Biltmore Theatre, (12/06/1978 - 5/13/1979)

First Preview: Nov 29, 1978
Opening Date: Dec 06, 1978
Closing Date: May 13, 1979
Total Previews: 9
Total Performances: 181

Category: Play, Comedy, Original, Broadway
Setting: Cecil's garden

Opening Night Production Staff

Theatre Owned / Operated by David J. Cogan

Produced by Elliot Martin and Hinks Shimberg; Produced in association with John Gale

Written by William Douglas Home

Directed by Lindsay Anderson

Scenic Design by Alan Tagg; Costume Design by Jane Greenwood; Lighting Design by Thomas Skelton; Wig Design by Paul Huntley

General Manager: Victor Samrock; Company Manager: Robert H. Wallner

Production Stage Manager: Bill Weaver; Stage Manager: Wally Peterson

General Press Representative: Seymour Krawitz; Casting: Marjorie Martin; Press Representative: Louise Weiner Ment and Patricia McLean Krawitz; Advertising: Ash / LeDonne

Opening Night Cast

Claudette ColbertEvelyn
Rex HarrisonCecil
George RoseHawkins

Standby: Michael Evans (Cecil, Hawkins) and Betty Low (Evelyn)

Understudies: Wally Peterson (Hawkins)

Awards and Nominations

Drama Desk Award

winner 1979 Outstanding Featured Actor in a Play [winner] 

George Rose

Reviews


New York Daily News: "Stars shine in 'Kingfisher'"

All should be lovely this morning at the Biltmore. Last night's new comedy, William Douglas Home's "The Kingfisher," is paper thin, but though it does dip a bit here and there, Rex Harrison, Claudette Colbert and George Rose - that's the entire cast - keep it skimming across the evening with a grace befitting its title.

Deftly staged by Lindsay Anderson, it toys with old love, with the notion of autumnal juices stirring in the spring. The wit is not sharp, the talk never really sparkles; yet Home's sense of proportion is just right, and the three stars grasp their parts like fresh bouquets.

Harrison is Sir Cecil, England's most popoular novelist, a knighted bachelor dwelling comfortably on a country estate and tended to by Hawkins, his adoring though occasionally critical manservant for 50 years now.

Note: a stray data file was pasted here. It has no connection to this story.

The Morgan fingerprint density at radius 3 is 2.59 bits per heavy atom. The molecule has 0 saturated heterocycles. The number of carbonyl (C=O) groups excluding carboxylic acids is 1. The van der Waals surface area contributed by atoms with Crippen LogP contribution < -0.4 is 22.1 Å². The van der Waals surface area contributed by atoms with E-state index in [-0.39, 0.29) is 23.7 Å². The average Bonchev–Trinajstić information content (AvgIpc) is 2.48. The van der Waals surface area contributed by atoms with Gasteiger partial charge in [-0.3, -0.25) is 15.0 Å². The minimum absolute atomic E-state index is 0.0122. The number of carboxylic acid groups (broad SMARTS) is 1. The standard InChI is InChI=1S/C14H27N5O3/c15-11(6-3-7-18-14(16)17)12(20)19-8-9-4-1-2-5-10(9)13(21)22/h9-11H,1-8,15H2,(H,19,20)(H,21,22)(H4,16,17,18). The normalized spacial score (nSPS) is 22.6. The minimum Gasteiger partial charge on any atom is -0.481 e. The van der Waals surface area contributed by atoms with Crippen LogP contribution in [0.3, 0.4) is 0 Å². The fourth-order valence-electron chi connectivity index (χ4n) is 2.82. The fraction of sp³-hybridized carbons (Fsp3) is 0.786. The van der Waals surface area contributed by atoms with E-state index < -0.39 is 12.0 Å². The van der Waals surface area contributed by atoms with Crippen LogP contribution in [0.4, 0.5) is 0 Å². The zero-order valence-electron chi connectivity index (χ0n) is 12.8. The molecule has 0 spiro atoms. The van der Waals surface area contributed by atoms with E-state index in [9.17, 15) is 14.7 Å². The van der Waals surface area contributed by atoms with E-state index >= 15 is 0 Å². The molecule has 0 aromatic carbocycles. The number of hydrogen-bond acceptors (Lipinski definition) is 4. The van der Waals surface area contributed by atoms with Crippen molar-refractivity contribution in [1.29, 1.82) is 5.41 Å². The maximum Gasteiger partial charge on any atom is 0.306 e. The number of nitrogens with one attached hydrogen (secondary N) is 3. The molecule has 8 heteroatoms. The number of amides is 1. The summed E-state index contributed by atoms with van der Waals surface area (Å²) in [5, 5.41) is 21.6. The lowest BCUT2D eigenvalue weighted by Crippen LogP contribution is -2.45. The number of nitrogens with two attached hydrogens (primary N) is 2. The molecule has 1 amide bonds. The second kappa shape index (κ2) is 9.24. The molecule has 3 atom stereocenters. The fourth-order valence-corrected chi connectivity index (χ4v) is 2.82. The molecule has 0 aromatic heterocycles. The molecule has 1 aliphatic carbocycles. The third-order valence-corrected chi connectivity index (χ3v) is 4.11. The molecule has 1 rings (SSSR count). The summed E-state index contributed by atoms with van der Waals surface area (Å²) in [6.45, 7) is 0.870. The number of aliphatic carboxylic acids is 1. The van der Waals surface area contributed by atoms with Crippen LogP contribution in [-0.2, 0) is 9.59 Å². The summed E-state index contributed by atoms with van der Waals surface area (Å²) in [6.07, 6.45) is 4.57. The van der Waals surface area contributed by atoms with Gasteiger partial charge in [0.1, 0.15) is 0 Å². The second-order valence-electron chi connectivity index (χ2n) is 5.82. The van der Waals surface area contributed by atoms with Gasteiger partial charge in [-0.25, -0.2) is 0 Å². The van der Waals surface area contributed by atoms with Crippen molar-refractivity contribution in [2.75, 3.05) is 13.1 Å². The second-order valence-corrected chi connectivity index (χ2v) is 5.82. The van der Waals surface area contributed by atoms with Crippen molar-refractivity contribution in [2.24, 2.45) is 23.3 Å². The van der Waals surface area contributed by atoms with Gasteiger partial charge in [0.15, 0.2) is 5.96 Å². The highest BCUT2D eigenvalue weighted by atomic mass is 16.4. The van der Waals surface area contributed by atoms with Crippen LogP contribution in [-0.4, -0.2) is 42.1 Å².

Contentment reigns, except for one thing. Half a century before, under this very beech thee whose limbs spread across the garden setting, Sir Cecil had almost won the divine Evelyn, but then let her slip through his hands and into the stiff embrace of Reginald. 

Now, Reginald, gone to his reward on some great golf course in the sky, having passed away on a 17th hole here below, has just been buried nearby and Evelyn is stopping by for tea on her way home. Will Sir Cecil flub it again (yes, that's the way they talk), or will the kingfisher they sighted together that earlier spring night reappear? Guess.

It's not a long play, but Home manages to keep this question and the small talk alive through four scenes as afternoon lengthens into evening, evening into night and night into another glorious May morning.

Harrison, though well past his gayblade days, nevertheless retains the dash, good humor and impeccable timing that have always been his. Sir Cecil is no Henry Higgins, to be sure, but in Harrison's playing, he is a more mature, wiser, slightly testy but resourceful schemer.

Miss Colbert, small and slender and immorally pretty still, a scarlet grin parting that alabaster skin, is Harrions's teasing match. Fifty years may have passed, and they may have to summon Hawkins from bed to help them to their feet after once more settling on the clipped grass beneath the beech, but by God! you really believe the two could make it together. Do they? Guess some more.

As for Hawkins, Rose is ideally cast in what is probably the meatiest manservant role since "My Man Godfrey" or " The Admirable Crichton." Horrified at the thought of a woman invading this domain, he has a highly amusing drunk scene and another in which he turns in his notice on learning that Sir Cecil has proposed to Evelyn.

Home spins out his story craftily and artifully as he reduces Sir Cecil from a vaunted womanizer (a fiction he and Hawkins have elaborately built up over the years of their interdependence) to a faithful lover with just one outside affair over the years.

Alan Tagg's charming orginal set (the play was in London's West End last year with Ralph Richardson and Celia Johnson) has been recreated and Jane Greenwood has designed three stylish costumes apiece for Miss Colbert and Harrison.

Anderson, of course, has retained his original delightful directorial scheme. Thomas Skelton's lighting is also flattering, except for a stray shadow or two.

"The Kingfisher" is slight but deft, and all smiles.


New York Daily News
12/07/1978

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